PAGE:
For example : The question being propounded, What is the value of the combined services to man of Mr. Gladstone and Mr. Disraeli, as compared with those of Sir Henry Bessemer? ninety-nine out of a hundred men of sound judgment would doubtless say, " The value of the services of the two statesmen is quite unimportant, while the value of the services of Mr. Bessemer is enormous, incalculable." But how many of these ninety-nine men of sound judgment could resist the fascination of the applause accorded to the statesmen ? How many of them would have the moral courage to educate their sons for the career of Mr. Bessemer instead of for the career of Mr. Disraeli or of Mr. Gladstone?* Not many in the present state of public sentiment. It will be a great day for man, the day that ushers in the dawn of more sober views
of life, the day that inaugurates the era of the mastership of things in the place of the mastership of words.
Charles H. Ham, Mind and Hand: manual training, the chief factor in education (1886)
A book written to advocate for manual training in education. It contains a great discussion of the utility of training in the useful arts. Also, a survey of the disdain afforded them throughout history.
Perhaps it's even worse than "look down upon"?
I design and manufacture products for a living, do my own plumbing, electrical, mechanical, machining, welding, construction etc. No college degree. One day, an acquaintance who worked as an accountant at a medical college and consorted with academic types, stopped by just as I was lifting the engine out of my car to replace the clutch. He was always amazed to see the sorts of things I do. Several weeks later, he related that over lunch he’d told his co-workers at the college about what he’d seen me doing. I asked “so, did they laugh about the ‘hillbilly’?”
He replied, dead serious, “No. They’re afraid of you”.
My husband and I sat around discussing this very subject not long ago, and concluded that a good portion of the general populace would be screwed if they were suddenly forced to face life by their wits and skills alone. I fear we are getting close to something very large and economically devastating that will make this not just a thought but a reality.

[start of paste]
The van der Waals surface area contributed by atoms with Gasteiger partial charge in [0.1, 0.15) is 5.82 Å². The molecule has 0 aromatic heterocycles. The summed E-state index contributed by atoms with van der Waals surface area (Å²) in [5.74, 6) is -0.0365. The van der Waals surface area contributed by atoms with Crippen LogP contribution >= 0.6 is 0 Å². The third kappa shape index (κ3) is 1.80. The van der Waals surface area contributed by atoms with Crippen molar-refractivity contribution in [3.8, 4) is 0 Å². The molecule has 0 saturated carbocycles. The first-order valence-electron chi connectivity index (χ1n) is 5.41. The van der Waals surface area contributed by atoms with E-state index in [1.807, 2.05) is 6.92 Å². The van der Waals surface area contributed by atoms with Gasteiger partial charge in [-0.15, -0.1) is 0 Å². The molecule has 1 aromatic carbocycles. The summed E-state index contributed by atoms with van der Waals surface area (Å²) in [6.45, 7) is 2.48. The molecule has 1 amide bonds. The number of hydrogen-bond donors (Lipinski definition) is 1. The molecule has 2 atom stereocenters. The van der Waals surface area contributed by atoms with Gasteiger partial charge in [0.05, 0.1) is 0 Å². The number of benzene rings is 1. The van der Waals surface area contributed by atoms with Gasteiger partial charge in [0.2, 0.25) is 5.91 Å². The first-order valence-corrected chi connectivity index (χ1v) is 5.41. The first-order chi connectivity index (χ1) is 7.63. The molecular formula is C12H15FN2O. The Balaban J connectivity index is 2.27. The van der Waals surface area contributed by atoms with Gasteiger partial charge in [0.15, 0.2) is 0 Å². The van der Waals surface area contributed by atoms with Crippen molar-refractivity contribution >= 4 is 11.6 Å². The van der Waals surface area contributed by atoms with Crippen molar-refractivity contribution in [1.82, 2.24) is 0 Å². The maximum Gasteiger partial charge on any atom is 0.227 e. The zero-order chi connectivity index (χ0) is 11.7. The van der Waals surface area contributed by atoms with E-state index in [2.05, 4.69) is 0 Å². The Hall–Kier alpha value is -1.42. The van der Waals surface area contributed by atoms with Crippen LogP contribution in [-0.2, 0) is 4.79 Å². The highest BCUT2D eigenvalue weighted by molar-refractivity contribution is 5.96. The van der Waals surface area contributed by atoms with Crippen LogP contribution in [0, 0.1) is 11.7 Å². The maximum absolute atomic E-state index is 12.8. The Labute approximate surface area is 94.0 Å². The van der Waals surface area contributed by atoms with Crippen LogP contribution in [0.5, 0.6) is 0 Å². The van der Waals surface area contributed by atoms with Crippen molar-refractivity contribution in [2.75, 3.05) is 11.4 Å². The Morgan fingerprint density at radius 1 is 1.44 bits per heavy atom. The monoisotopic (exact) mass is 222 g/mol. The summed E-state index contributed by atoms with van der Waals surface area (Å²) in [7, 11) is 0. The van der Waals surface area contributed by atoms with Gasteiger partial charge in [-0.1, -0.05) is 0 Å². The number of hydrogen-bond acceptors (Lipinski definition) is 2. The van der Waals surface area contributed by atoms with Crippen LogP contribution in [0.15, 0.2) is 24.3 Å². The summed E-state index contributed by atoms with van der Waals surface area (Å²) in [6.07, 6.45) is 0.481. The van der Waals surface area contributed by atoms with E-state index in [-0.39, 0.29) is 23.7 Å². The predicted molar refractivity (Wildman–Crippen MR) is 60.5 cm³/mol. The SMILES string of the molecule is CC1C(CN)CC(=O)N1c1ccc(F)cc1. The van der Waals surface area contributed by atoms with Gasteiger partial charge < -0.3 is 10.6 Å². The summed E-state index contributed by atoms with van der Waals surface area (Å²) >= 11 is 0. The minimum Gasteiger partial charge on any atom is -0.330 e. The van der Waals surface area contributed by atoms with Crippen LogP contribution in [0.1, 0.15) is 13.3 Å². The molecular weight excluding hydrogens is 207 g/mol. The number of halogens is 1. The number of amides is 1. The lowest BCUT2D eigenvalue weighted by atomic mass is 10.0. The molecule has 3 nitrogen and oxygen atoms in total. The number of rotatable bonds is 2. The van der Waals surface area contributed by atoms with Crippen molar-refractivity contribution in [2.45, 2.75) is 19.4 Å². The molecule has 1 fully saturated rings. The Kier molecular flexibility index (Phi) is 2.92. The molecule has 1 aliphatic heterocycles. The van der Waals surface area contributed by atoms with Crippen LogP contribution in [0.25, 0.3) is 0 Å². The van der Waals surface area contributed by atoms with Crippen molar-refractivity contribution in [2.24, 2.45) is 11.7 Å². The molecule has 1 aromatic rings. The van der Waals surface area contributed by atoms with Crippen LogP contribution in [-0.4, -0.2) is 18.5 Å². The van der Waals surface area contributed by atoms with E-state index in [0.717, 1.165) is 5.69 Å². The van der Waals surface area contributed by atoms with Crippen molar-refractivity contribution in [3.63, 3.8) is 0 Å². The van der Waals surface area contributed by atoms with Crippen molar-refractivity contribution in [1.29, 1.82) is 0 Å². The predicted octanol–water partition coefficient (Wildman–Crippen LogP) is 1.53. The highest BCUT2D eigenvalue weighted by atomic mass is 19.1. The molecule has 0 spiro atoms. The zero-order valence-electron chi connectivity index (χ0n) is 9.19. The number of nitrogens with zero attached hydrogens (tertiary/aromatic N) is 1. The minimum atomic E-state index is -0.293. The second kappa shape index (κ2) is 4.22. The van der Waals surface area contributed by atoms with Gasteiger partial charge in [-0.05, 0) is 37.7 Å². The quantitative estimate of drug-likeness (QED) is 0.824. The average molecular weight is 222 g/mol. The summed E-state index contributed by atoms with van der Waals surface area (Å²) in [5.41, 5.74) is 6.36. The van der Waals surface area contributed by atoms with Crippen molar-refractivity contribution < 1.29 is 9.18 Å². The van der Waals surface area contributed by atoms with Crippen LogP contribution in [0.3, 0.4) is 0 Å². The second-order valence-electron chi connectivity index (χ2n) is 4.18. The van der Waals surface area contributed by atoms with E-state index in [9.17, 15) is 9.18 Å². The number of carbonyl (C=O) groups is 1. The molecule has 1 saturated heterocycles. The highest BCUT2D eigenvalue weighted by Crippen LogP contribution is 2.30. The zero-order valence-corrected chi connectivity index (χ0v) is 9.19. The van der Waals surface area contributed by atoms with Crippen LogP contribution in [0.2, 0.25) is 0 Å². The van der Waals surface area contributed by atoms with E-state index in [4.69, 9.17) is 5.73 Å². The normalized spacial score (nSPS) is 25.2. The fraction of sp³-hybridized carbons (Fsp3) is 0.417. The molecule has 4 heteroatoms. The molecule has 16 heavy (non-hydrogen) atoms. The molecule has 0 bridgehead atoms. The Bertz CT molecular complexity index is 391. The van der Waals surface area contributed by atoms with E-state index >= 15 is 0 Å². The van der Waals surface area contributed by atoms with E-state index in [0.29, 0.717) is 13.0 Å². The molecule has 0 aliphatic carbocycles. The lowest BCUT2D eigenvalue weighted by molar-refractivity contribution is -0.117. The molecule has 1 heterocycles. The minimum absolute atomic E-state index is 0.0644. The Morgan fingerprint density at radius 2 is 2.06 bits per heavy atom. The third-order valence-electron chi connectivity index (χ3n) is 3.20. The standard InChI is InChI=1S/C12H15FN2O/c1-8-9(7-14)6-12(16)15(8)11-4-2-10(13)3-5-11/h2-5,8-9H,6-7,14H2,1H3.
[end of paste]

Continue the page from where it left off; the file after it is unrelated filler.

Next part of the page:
In imagining us facing just that situation, we tallied up our collective skillsets: my husband is generally handy and knows
how to swing a hammer, and put up drywall. He has done some subsistence farming, general contracting, and can hunt/fish and keep the 4x4 running. He took a horticulture and a basic nursing course in vocational school. They were times when he had to live by his wits.
My family grew much of our food and raised livestock for our own consumption. My dad taught me to fish, and deal with the animals; my mother taught me to sew, cook, work the gardens and put up jams and preserves. I still cook and bake from scratch and still sew. I have learned to draft and grade my own patterns.
Together my husband and I designed and made a tenting enclosure for the back of our 4x4, along with clothing saddlebags that hitch to the interior. We used them when we drove cross country over 7 weeks and still do on our camping trips in the desert.
While our existence would certainly be less than ideal, I'd like to think we'd be able to keep a roof over our heads, food on the table and clothes on our back.